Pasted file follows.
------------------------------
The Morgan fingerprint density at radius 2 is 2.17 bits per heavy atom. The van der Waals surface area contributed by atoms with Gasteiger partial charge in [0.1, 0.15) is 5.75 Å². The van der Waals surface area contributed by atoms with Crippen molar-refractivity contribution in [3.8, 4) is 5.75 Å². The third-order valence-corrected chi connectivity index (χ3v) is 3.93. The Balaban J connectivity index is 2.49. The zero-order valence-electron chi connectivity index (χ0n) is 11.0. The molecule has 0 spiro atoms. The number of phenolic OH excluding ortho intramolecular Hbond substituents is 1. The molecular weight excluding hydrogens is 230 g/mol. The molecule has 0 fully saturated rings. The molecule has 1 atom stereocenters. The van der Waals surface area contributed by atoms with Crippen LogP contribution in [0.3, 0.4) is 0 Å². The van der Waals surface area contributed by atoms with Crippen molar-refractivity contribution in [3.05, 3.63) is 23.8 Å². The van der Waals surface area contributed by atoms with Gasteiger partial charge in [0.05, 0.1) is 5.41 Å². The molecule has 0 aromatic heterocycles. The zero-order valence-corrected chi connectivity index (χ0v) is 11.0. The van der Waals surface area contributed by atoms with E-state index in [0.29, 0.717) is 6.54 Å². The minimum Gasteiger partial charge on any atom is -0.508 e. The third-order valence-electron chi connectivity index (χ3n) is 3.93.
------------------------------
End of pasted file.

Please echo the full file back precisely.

The Morgan fingerprint density at radius 2 is 2.17 bits per heavy atom. The van der Waals surface area contributed by atoms with Gasteiger partial charge in [0.1, 0.15) is 5.75 Å². The van der Waals surface area contributed by atoms with Crippen molar-refractivity contribution in [3.8, 4) is 5.75 Å². The third-order valence-corrected chi connectivity index (χ3v) is 3.93. The Balaban J connectivity index is 2.49. The zero-order valence-electron chi connectivity index (χ0n) is 11.0. The molecule has 0 spiro atoms. The number of phenolic OH excluding ortho intramolecular Hbond substituents is 1. The molecular weight excluding hydrogens is 230 g/mol. The molecule has 0 fully saturated rings. The molecule has 1 atom stereocenters. The van der Waals surface area contributed by atoms with Crippen LogP contribution in [0.3, 0.4) is 0 Å². The van der Waals surface area contributed by atoms with Crippen molar-refractivity contribution in [3.05, 3.63) is 23.8 Å². The van der Waals surface area contributed by atoms with Gasteiger partial charge in [0.05, 0.1) is 5.41 Å². The molecule has 0 aromatic heterocycles. The zero-order valence-corrected chi connectivity index (χ0v) is 11.0. The van der Waals surface area contributed by atoms with E-state index in [0.29, 0.717) is 6.54 Å². The minimum Gasteiger partial charge on any atom is -0.508 e. The third-order valence-electron chi connectivity index (χ3n) is 3.93.